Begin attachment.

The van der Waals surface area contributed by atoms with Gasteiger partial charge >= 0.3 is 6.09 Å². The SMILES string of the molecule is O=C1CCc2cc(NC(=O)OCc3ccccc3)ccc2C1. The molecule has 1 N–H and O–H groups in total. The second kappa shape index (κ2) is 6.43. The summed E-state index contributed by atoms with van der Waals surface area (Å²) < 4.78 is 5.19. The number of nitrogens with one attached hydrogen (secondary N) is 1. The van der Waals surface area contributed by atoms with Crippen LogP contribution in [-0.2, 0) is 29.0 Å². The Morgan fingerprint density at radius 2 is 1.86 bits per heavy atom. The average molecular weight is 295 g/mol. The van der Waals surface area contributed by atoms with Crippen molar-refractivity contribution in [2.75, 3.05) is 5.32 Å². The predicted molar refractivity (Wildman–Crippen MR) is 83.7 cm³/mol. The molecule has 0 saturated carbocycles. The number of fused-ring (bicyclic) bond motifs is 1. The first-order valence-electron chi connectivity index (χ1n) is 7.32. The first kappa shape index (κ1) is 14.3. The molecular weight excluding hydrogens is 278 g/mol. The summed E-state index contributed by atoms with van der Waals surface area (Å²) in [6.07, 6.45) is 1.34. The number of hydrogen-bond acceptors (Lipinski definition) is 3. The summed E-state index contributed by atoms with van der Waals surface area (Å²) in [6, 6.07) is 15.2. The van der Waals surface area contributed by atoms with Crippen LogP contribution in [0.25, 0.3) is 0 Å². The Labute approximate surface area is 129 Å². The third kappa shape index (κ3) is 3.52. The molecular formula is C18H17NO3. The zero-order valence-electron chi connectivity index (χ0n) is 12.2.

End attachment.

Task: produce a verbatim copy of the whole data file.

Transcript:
The van der Waals surface area contributed by atoms with Gasteiger partial charge >= 0.3 is 6.09 Å². The SMILES string of the molecule is O=C1CCc2cc(NC(=O)OCc3ccccc3)ccc2C1. The molecule has 1 N–H and O–H groups in total. The second kappa shape index (κ2) is 6.43. The summed E-state index contributed by atoms with van der Waals surface area (Å²) < 4.78 is 5.19. The number of nitrogens with one attached hydrogen (secondary N) is 1. The van der Waals surface area contributed by atoms with Crippen LogP contribution in [-0.2, 0) is 29.0 Å². The Morgan fingerprint density at radius 2 is 1.86 bits per heavy atom. The average molecular weight is 295 g/mol. The van der Waals surface area contributed by atoms with Crippen molar-refractivity contribution in [2.75, 3.05) is 5.32 Å². The predicted molar refractivity (Wildman–Crippen MR) is 83.7 cm³/mol. The molecule has 0 saturated carbocycles. The number of fused-ring (bicyclic) bond motifs is 1. The first-order valence-electron chi connectivity index (χ1n) is 7.32. The first kappa shape index (κ1) is 14.3. The molecular weight excluding hydrogens is 278 g/mol. The summed E-state index contributed by atoms with van der Waals surface area (Å²) in [6.07, 6.45) is 1.34. The number of hydrogen-bond acceptors (Lipinski definition) is 3. The summed E-state index contributed by atoms with van der Waals surface area (Å²) in [6, 6.07) is 15.2. The van der Waals surface area contributed by atoms with Crippen LogP contribution in [0.25, 0.3) is 0 Å². The Labute approximate surface area is 129 Å². The third kappa shape index (κ3) is 3.52. The molecular formula is C18H17NO3. The zero-order valence-electron chi connectivity index (χ0n) is 12.2.